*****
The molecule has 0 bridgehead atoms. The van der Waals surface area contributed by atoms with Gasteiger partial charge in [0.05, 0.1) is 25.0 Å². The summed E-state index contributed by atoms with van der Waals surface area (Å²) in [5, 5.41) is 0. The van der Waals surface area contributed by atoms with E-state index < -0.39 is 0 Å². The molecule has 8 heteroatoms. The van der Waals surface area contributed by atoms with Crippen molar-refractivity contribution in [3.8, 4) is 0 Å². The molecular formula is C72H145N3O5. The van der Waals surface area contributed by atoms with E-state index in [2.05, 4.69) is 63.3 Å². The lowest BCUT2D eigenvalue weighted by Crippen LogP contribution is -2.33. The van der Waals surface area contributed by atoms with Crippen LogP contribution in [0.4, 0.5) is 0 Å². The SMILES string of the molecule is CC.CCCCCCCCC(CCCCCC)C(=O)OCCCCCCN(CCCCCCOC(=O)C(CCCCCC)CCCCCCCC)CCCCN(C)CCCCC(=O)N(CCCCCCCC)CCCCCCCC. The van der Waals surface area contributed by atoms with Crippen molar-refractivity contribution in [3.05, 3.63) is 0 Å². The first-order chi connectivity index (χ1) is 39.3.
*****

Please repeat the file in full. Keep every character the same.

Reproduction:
The molecule has 0 bridgehead atoms. The van der Waals surface area contributed by atoms with Gasteiger partial charge in [0.05, 0.1) is 25.0 Å². The summed E-state index contributed by atoms with van der Waals surface area (Å²) in [5, 5.41) is 0. The van der Waals surface area contributed by atoms with E-state index < -0.39 is 0 Å². The molecule has 8 heteroatoms. The van der Waals surface area contributed by atoms with Crippen molar-refractivity contribution in [3.8, 4) is 0 Å². The molecular formula is C72H145N3O5. The van der Waals surface area contributed by atoms with E-state index in [2.05, 4.69) is 63.3 Å². The lowest BCUT2D eigenvalue weighted by Crippen LogP contribution is -2.33. The van der Waals surface area contributed by atoms with Crippen LogP contribution in [0.4, 0.5) is 0 Å². The SMILES string of the molecule is CC.CCCCCCCCC(CCCCCC)C(=O)OCCCCCCN(CCCCCCOC(=O)C(CCCCCC)CCCCCCCC)CCCCN(C)CCCCC(=O)N(CCCCCCCC)CCCCCCCC. The van der Waals surface area contributed by atoms with Crippen molar-refractivity contribution in [3.05, 3.63) is 0 Å². The first-order chi connectivity index (χ1) is 39.3.